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New rules and regs for controlled goods

by Celeste Mackenzie

Those in Canada wishing to buy, sell and possess controlled goods - products specifically made or modified for strategic or military use - must now register with Canada's Controlled Goods Registration Program (CGRP). The program was created following the passing of Bill S-25, an amendment to the Defence Production Act. Under the program, Canadians exporting to the US are no longer required to comply with a time-consuming registration process that country imposed in April 1999.

Bill S-25, which brought about the Controlled Goods Regulations, was passed to satisfy US concerns about American military technology being sold to third parties. Normand Lebeau, manager of the Department of National Defence's (DND) Controlled Technology Access and Transfer (CTAT) office, says one such incident involved satellite technology transfer to China.

"About seven US companies legally obtained a licence to offer their different services to the Chinese who had been unsuccessful in launching a satellite. The US government did not realize that the combined results would be a successful launch, and this made Congress a bit nervous," he said.

Among other things, CTAT assists DND personnel, as well as private companies, to deal with Canadian and international controlled goods regulations. Under the new Canadian rules, the entire life cycle of controlled good are regulated, including sales to third parties and final disposal. US and Canadian lists of controlled goods contain the same items (but are categorized somewhat differently). The Canadian list can be found in the Act.

Registering with the program is fairly easy, says Lebeau, who notes pertinent forms can be printed from the Public Works and Government Services Canada website. Those who must register include all sub-manufacturers, as do companies interested in obtaining a request for proposal's technical data package, or those bidding for a controlled good. When bidding on a contract, a firm must also disclose any controlled goods it might include in a proposal. Non-compliance could result in very stiff fines or even prison sentences. "The penalty at the moment varies from a $2 million fine and up to 10 years in jail," Lebeau says.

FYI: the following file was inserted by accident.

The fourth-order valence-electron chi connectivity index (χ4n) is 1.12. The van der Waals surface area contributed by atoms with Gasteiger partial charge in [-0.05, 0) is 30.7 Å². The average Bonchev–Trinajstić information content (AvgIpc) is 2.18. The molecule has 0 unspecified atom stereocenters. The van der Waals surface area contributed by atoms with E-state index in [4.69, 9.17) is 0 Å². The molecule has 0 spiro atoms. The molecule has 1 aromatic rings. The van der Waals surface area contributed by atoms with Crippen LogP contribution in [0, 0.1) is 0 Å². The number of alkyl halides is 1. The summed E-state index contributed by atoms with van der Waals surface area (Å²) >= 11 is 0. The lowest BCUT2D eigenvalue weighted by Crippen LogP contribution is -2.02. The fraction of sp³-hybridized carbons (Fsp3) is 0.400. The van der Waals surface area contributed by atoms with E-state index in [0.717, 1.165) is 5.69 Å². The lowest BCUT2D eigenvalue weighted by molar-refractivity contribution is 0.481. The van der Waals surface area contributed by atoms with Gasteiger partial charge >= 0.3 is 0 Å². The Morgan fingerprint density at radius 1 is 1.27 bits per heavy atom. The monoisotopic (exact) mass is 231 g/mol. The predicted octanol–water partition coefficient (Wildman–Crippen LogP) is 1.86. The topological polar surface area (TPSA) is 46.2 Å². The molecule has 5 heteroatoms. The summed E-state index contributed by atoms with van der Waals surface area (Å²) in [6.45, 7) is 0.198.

Foreign firms incorporated in Canada are eligible to register unless their parent company is from a country against which Canada has relevant trade restrictions. Lebeau says nationals from countries facing restrictions are not disqualified automatically - risk potential is determined on an individual basis.

Registered companies must delegate a designated officer to oversee compliance with security regulations concerning record keeping, training, security plans, employee security checks, and reporting of security breaches.

Diane Guilmet-Harris, CGRP Counsel, notes that legislative and regulatory amendments concerning controlled goods are presently being evaluated in light of the September 11 terrorist attack. "The changes are in the works and are considered secret until published, which most likely won't be before the year is out," she says.


Celeste Mackenzie is an Ottawa-based freelance journalist.


 

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